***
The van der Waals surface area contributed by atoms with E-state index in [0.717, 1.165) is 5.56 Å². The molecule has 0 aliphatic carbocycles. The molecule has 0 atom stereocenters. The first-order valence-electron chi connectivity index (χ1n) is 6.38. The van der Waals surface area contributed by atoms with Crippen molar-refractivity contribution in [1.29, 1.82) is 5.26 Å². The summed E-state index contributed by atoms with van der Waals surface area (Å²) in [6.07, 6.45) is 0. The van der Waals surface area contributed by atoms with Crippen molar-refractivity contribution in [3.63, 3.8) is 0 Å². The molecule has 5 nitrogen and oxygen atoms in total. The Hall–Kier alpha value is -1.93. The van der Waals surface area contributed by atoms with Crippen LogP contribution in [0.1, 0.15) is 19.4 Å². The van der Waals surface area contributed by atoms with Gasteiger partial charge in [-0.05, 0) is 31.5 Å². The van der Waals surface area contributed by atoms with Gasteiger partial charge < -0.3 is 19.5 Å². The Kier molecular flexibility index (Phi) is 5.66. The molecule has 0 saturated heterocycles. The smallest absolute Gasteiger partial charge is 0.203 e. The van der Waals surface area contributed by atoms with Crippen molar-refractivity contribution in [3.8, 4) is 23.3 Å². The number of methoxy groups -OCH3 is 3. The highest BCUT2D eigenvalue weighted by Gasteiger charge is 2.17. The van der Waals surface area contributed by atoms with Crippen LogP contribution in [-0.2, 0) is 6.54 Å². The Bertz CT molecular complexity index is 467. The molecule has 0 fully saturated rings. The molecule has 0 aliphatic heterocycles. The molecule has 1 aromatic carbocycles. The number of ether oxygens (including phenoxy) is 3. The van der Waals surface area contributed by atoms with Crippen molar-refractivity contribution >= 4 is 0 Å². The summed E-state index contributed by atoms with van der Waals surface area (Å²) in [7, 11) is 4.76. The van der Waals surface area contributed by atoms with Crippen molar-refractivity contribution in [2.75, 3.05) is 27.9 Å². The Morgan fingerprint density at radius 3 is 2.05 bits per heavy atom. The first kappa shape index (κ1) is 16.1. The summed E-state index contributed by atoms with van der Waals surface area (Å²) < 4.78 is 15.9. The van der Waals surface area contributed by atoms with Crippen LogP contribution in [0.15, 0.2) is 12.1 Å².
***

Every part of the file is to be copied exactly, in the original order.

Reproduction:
The van der Waals surface area contributed by atoms with E-state index in [0.717, 1.165) is 5.56 Å². The molecule has 0 aliphatic carbocycles. The molecule has 0 atom stereocenters. The first-order valence-electron chi connectivity index (χ1n) is 6.38. The van der Waals surface area contributed by atoms with Crippen molar-refractivity contribution in [1.29, 1.82) is 5.26 Å². The summed E-state index contributed by atoms with van der Waals surface area (Å²) in [6.07, 6.45) is 0. The van der Waals surface area contributed by atoms with Crippen molar-refractivity contribution in [3.63, 3.8) is 0 Å². The molecule has 5 nitrogen and oxygen atoms in total. The Hall–Kier alpha value is -1.93. The van der Waals surface area contributed by atoms with Crippen LogP contribution in [0.1, 0.15) is 19.4 Å². The van der Waals surface area contributed by atoms with Gasteiger partial charge in [-0.05, 0) is 31.5 Å². The van der Waals surface area contributed by atoms with Gasteiger partial charge < -0.3 is 19.5 Å². The Kier molecular flexibility index (Phi) is 5.66. The molecule has 0 saturated heterocycles. The smallest absolute Gasteiger partial charge is 0.203 e. The van der Waals surface area contributed by atoms with Crippen molar-refractivity contribution in [3.8, 4) is 23.3 Å². The number of methoxy groups -OCH3 is 3. The highest BCUT2D eigenvalue weighted by Gasteiger charge is 2.17. The van der Waals surface area contributed by atoms with Crippen LogP contribution in [-0.2, 0) is 6.54 Å². The Bertz CT molecular complexity index is 467. The molecule has 0 fully saturated rings. The molecule has 0 aliphatic heterocycles. The molecule has 1 aromatic carbocycles. The number of ether oxygens (including phenoxy) is 3. The van der Waals surface area contributed by atoms with Crippen molar-refractivity contribution >= 4 is 0 Å². The summed E-state index contributed by atoms with van der Waals surface area (Å²) in [7, 11) is 4.76. The van der Waals surface area contributed by atoms with Crippen molar-refractivity contribution in [2.75, 3.05) is 27.9 Å². The Morgan fingerprint density at radius 3 is 2.05 bits per heavy atom. The first kappa shape index (κ1) is 16.1. The summed E-state index contributed by atoms with van der Waals surface area (Å²) < 4.78 is 15.9. The van der Waals surface area contributed by atoms with Crippen LogP contribution in [0.15, 0.2) is 12.1 Å².